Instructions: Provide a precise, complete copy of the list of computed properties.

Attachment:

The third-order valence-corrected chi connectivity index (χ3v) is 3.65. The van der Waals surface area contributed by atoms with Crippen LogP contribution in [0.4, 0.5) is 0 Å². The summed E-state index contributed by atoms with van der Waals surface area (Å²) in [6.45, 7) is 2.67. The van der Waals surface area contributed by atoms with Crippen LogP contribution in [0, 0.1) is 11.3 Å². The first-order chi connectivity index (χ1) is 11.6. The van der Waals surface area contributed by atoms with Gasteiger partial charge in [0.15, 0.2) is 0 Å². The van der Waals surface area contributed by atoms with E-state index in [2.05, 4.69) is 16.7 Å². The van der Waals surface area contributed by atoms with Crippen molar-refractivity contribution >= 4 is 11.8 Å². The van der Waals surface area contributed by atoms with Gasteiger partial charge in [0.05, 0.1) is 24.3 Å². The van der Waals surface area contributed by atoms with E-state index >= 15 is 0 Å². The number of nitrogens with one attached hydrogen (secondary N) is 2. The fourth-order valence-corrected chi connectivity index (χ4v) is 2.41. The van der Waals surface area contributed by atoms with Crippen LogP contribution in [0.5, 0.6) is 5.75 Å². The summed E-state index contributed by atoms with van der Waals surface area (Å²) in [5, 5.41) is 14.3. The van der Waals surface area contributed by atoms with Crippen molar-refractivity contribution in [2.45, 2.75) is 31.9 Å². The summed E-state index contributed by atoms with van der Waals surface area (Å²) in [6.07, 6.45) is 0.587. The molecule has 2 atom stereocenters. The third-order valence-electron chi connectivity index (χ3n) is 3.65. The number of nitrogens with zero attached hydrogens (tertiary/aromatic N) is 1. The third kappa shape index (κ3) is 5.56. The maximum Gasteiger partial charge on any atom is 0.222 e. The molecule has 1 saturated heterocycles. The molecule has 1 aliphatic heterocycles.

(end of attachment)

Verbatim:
The third-order valence-corrected chi connectivity index (χ3v) is 3.65. The van der Waals surface area contributed by atoms with Crippen LogP contribution in [0.4, 0.5) is 0 Å². The summed E-state index contributed by atoms with van der Waals surface area (Å²) in [6.45, 7) is 2.67. The van der Waals surface area contributed by atoms with Crippen LogP contribution in [0, 0.1) is 11.3 Å². The first-order chi connectivity index (χ1) is 11.6. The van der Waals surface area contributed by atoms with Gasteiger partial charge in [0.15, 0.2) is 0 Å². The van der Waals surface area contributed by atoms with E-state index in [2.05, 4.69) is 16.7 Å². The van der Waals surface area contributed by atoms with Crippen molar-refractivity contribution >= 4 is 11.8 Å². The van der Waals surface area contributed by atoms with Gasteiger partial charge in [0.05, 0.1) is 24.3 Å². The van der Waals surface area contributed by atoms with E-state index >= 15 is 0 Å². The number of nitrogens with one attached hydrogen (secondary N) is 2. The fourth-order valence-corrected chi connectivity index (χ4v) is 2.41. The van der Waals surface area contributed by atoms with Crippen LogP contribution in [0.5, 0.6) is 5.75 Å². The summed E-state index contributed by atoms with van der Waals surface area (Å²) in [5, 5.41) is 14.3. The van der Waals surface area contributed by atoms with Crippen molar-refractivity contribution in [2.45, 2.75) is 31.9 Å². The summed E-state index contributed by atoms with van der Waals surface area (Å²) in [6.07, 6.45) is 0.587. The molecule has 2 atom stereocenters. The third-order valence-electron chi connectivity index (χ3n) is 3.65. The number of nitrogens with zero attached hydrogens (tertiary/aromatic N) is 1. The third kappa shape index (κ3) is 5.56. The maximum Gasteiger partial charge on any atom is 0.222 e. The molecule has 1 saturated heterocycles. The molecule has 1 aliphatic heterocycles.